Upper Iowa Tool & Die of Cresco, Iowa Now Offers 3D Printing
Many people think that the Midwest is always behind in these technological times, but this just isn’t the case. For example, in Cresco, Iowa, Upper Iowa Tool & Die (located at 956 6th Ave. W.) now offers 3D printing to meet the additive manufacturing needs of their customers. The company now has a Stratasys Fortus 380mc 3D printer to serve “rapid prototype and small batch production needs” cheaply and efficiently.
Scott Fortune, owner of Upper Iowa Tool & Die, explains why they have incorporated 3D printing into their business:
“We feel this is the best commercial 3D printer available and consequently produces the highest quality of 3D printed components. Since purchasing the business nine years ago, the business climate has changed drastically. Some of the routine work has dissolved due to a change in manufacturing practices. We realized the need to diversify. We needed to find a technology that would complement our core business while providing additional income to the business.”
This decision will draw in new customers while also introducing older customers to this growing technology — no doubt benefitting all involved.
New 3D Printing Warranty Service from Computergate
Computergate Australia is a services provider that is partnering with the Australian 3D Manufacturing Association (A3DMA) to offer warranty services programs for 3D printers in the hopes of attracting more people to the technology. Schools and businesses that may be interested in 3D printing are deterred from trying it out because of a lack of extended warranties and other forms of general support, according to Computergate chief executive Mario Greco.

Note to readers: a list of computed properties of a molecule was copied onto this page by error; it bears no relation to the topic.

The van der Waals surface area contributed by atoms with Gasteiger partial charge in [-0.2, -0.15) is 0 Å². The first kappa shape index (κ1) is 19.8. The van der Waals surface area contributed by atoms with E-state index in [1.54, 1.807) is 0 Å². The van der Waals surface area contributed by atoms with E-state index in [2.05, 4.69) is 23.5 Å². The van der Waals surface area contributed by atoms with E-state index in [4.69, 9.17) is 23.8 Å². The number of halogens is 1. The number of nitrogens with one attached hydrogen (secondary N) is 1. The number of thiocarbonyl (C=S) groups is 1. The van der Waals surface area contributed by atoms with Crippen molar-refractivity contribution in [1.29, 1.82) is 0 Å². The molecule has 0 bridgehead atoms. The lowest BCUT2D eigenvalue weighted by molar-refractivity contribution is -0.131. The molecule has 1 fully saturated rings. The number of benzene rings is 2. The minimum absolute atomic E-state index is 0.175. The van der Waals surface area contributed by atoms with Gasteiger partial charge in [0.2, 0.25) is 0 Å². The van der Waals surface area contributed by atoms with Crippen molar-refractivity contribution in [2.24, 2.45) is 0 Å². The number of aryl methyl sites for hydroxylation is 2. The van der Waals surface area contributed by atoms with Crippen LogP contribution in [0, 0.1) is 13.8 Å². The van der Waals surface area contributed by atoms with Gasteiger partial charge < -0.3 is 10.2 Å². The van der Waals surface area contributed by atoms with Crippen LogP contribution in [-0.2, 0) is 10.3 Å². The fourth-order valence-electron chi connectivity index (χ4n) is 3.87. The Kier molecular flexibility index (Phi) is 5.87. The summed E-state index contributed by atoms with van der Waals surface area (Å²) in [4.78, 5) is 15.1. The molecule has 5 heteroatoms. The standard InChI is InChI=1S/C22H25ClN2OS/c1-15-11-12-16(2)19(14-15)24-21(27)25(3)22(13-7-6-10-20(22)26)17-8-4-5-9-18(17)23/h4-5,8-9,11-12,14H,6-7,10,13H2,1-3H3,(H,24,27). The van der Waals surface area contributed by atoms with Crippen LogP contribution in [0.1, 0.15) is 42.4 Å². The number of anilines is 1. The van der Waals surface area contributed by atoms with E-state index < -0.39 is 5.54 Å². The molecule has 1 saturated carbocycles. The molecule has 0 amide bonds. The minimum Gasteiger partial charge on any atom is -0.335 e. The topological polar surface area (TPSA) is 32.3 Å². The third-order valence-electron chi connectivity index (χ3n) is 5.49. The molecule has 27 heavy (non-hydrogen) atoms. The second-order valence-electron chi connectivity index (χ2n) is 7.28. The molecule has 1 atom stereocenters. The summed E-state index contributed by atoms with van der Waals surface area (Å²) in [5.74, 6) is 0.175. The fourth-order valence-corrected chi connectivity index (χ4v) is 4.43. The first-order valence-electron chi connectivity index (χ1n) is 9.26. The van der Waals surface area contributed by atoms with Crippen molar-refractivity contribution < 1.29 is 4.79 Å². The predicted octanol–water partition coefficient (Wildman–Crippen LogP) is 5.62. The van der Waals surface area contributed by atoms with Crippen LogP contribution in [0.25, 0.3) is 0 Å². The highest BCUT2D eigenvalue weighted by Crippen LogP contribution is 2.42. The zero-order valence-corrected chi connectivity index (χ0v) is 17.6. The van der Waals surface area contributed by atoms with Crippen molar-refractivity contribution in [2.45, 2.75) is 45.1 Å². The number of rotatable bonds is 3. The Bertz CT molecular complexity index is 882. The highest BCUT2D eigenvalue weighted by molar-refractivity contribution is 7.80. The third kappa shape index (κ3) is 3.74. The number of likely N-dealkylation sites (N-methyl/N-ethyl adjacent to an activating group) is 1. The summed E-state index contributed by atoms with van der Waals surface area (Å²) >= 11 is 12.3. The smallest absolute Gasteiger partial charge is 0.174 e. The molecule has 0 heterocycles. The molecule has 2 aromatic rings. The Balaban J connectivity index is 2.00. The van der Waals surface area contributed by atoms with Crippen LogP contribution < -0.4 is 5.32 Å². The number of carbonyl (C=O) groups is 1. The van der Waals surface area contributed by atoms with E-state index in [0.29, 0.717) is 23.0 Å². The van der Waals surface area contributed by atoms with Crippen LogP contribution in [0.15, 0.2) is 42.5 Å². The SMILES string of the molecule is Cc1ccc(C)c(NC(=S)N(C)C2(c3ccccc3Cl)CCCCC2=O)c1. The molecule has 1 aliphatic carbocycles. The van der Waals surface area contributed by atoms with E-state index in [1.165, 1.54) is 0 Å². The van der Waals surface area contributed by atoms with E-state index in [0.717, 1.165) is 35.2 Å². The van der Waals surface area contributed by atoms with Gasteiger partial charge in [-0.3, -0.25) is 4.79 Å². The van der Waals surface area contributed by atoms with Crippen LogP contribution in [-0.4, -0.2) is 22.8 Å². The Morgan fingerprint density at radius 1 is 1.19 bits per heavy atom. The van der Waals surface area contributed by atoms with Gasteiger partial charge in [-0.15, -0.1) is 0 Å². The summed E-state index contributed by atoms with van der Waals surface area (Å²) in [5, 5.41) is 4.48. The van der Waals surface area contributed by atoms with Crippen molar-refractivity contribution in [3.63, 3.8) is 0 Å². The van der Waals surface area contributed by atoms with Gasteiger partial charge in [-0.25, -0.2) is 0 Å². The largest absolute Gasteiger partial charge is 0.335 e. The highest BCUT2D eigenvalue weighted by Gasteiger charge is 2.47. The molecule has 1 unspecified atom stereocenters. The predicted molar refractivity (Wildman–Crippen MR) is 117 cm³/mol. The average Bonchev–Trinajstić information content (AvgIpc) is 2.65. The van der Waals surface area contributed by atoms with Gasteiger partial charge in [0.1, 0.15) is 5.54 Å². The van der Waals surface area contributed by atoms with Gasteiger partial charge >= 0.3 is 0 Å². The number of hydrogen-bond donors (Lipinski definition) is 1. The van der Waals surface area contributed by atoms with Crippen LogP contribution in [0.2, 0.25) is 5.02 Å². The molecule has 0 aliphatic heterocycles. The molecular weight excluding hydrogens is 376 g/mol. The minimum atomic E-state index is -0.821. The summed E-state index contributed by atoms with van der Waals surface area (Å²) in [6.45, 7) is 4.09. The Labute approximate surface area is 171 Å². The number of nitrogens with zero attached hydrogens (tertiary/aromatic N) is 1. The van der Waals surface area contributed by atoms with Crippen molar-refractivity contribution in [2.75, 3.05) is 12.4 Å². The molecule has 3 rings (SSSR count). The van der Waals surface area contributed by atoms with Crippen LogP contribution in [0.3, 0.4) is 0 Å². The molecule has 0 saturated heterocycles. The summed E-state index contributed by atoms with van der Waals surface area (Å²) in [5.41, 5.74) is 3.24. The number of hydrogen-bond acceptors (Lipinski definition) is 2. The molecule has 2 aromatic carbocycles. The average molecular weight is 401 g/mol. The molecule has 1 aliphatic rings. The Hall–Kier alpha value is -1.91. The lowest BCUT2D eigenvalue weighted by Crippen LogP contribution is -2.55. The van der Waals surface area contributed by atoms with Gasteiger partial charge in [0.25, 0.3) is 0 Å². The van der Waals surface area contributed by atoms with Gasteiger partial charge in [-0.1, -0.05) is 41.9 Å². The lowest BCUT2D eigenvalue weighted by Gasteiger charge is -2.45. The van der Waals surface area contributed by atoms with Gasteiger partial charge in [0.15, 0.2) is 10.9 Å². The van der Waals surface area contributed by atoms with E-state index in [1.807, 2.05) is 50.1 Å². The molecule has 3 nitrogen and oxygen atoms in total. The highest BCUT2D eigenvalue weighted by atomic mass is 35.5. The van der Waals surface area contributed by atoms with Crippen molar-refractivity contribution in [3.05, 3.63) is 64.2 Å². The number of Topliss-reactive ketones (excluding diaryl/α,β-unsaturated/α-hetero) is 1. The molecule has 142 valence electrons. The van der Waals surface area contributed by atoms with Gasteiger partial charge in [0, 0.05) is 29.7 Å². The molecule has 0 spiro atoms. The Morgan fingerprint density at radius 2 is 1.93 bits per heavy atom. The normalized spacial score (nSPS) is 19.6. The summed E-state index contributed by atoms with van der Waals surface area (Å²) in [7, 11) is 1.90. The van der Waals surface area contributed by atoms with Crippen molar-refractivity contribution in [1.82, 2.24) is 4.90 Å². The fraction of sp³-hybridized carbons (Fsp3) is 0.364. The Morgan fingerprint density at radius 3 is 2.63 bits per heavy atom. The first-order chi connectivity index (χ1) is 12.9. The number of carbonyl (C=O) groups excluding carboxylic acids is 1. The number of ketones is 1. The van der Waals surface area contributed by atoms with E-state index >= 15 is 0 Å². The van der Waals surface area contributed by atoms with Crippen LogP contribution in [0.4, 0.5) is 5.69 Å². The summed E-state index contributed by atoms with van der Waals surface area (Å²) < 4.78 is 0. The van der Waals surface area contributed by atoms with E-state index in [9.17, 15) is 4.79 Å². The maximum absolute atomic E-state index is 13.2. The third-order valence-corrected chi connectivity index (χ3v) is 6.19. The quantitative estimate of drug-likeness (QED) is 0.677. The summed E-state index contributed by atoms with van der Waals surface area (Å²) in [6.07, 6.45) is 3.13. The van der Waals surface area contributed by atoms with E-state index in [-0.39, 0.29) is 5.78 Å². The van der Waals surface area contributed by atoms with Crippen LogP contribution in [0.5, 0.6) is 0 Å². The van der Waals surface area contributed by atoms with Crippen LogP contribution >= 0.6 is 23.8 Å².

Greco explains how a warranty program will encourage more 3D printing:
“By implementing our managed maintenance programs we expect to deliver superior service offerings to support all products in the field that will provide our customers with a seamless experience.”
The program includes “on-site extended warranty, helpdesk assistance during business hours, and telephone and onsite support services” — making it much easier to get the necessary support needed when utilizing 3D printing technologies.
Proto Labs Gets New Chief Technology Officer
Rich Baker has been named the new Chief Technology Officer for Proto Labs, which describes itself as the “world’s fastest digital manufacturing source for custom prototypes and low-volume production parts.” Baker has a wealth of technology experience in a career that has spanned almost two decades in the tech industry. A Cornell University graduate who holds a Ph.D in theoretical and applied mechanics, Baker also serves as the current chairman of NanoVox, a “a nonprofit public-private partnership focused on advancing nano-technology and advanced materials.”
This appointment, which began May 2, replaces longtime CTO Don Krantz, who recently announced his retirement.
Optomec Appoints New Board of Directors Member
Annette Finsterbusch has been appointed to Optomec’s Board of Directors — a leading supplier of “production grade additive manufacturing systems for 3D printed metals and 3D printed electronics.” For
11 years, Finsterbusch served as the Fund Founder and Senior Investment Director of the venture capital arm of Applied Materials. She was also CEO of two early stage venture-backed tech companies: Firefly Green Technology (now Ketra) and MindShadow.com.
Dave Ramahi, Optomec President and CEO, reports being delighted that Finsterbusch has joined the company’s Board:
“Annette brings a unique blend of expertise to the Optomec Board, including her strong background and understanding of the production capital equipment landscape, coupled with a fundamental understanding of the challenges that face small technology companies targeting very large markets. Annette’s broad range of successful operational roles from high technology start-ups to Fortune 500 capital equipment companies will provide important guidance for us as we grow the company.”
That’s all for this week’s news. Have a great weekend! Discuss further in the 3D Printing Weekly News forum over at 3DPB.com.